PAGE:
28 June 2008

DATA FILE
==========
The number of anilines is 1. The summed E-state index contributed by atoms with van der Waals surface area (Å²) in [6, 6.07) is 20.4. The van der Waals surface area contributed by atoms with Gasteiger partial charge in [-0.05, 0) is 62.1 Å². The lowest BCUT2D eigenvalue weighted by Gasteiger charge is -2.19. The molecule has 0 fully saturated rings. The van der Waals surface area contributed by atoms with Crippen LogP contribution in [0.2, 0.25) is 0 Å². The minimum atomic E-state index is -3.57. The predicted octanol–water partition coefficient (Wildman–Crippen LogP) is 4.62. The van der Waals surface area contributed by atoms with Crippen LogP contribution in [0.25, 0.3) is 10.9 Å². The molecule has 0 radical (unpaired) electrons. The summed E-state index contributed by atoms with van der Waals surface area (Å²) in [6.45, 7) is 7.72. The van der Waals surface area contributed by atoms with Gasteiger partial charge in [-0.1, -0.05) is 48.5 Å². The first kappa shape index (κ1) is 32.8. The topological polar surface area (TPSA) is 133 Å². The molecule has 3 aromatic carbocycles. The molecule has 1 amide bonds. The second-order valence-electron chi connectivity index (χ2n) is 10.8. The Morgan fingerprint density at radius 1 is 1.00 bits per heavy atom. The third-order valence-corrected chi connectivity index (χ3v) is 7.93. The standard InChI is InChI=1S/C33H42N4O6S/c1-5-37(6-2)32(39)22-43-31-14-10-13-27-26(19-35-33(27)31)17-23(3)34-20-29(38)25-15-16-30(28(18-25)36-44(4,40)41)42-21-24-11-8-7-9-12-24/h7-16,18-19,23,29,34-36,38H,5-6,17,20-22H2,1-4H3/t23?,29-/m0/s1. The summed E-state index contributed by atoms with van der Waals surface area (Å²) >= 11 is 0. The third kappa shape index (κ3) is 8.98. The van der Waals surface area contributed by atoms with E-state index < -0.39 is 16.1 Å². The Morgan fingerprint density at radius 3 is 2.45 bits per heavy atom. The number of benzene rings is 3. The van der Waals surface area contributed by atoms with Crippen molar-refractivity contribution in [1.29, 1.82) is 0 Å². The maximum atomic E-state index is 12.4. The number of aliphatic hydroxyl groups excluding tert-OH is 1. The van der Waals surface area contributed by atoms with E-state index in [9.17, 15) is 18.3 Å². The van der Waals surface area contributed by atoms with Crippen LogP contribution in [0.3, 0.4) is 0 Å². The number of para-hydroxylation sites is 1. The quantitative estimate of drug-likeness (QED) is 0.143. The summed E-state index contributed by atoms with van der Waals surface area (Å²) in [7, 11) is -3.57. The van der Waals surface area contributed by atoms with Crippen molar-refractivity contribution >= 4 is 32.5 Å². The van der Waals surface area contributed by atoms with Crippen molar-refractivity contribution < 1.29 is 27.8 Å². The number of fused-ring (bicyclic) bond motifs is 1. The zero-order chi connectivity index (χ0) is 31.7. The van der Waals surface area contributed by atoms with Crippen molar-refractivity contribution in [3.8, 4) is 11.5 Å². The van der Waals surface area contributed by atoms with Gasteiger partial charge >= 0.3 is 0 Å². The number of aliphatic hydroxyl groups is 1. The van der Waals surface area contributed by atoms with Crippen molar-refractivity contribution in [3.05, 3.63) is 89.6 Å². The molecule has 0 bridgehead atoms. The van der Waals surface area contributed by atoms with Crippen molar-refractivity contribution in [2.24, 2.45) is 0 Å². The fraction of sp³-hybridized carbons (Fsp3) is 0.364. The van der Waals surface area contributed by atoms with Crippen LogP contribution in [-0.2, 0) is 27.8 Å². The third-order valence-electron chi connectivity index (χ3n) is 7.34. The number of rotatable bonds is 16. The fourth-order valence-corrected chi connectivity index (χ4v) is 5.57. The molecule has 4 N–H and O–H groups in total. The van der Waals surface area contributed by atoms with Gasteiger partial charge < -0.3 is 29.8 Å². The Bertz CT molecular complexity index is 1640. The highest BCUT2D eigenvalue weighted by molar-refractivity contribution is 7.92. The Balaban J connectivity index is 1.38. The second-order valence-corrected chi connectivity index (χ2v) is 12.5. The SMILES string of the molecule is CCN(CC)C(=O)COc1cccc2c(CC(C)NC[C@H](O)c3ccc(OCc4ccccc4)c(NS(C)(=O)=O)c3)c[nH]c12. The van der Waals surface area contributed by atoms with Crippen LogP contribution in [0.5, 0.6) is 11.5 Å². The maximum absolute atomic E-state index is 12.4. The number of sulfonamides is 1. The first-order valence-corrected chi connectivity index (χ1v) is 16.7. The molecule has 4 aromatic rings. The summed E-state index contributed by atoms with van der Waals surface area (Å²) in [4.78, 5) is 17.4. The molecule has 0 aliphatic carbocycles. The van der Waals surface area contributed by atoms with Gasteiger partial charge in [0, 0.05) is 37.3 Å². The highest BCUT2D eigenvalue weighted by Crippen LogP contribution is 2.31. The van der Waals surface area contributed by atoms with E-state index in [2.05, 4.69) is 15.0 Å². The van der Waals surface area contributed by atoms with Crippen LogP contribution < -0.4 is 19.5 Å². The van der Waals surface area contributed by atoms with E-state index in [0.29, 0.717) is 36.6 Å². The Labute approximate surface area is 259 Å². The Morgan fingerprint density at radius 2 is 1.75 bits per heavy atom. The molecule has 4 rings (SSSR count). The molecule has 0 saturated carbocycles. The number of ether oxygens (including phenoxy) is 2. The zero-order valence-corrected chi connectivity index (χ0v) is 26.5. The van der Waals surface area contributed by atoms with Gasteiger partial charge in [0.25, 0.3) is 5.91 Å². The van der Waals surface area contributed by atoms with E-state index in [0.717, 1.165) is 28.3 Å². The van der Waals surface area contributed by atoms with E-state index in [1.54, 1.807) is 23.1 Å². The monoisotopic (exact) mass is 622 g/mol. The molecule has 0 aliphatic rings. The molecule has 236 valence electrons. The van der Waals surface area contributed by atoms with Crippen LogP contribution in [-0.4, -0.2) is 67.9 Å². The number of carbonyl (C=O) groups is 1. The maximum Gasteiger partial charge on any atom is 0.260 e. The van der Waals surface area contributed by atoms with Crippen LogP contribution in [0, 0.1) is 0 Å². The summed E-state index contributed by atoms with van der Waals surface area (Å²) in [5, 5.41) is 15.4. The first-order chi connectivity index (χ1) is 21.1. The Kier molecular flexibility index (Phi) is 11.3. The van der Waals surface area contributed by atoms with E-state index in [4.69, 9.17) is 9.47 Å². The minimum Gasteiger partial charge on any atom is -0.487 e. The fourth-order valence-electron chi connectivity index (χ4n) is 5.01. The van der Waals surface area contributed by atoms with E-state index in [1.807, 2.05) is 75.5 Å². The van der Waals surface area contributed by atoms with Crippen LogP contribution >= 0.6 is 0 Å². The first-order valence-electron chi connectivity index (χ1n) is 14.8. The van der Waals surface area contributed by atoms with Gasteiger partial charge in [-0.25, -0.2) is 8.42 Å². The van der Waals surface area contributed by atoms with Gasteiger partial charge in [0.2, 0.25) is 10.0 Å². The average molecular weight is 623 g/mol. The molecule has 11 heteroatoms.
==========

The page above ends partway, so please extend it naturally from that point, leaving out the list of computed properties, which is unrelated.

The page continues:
The future is now: Encouraging younger genealogists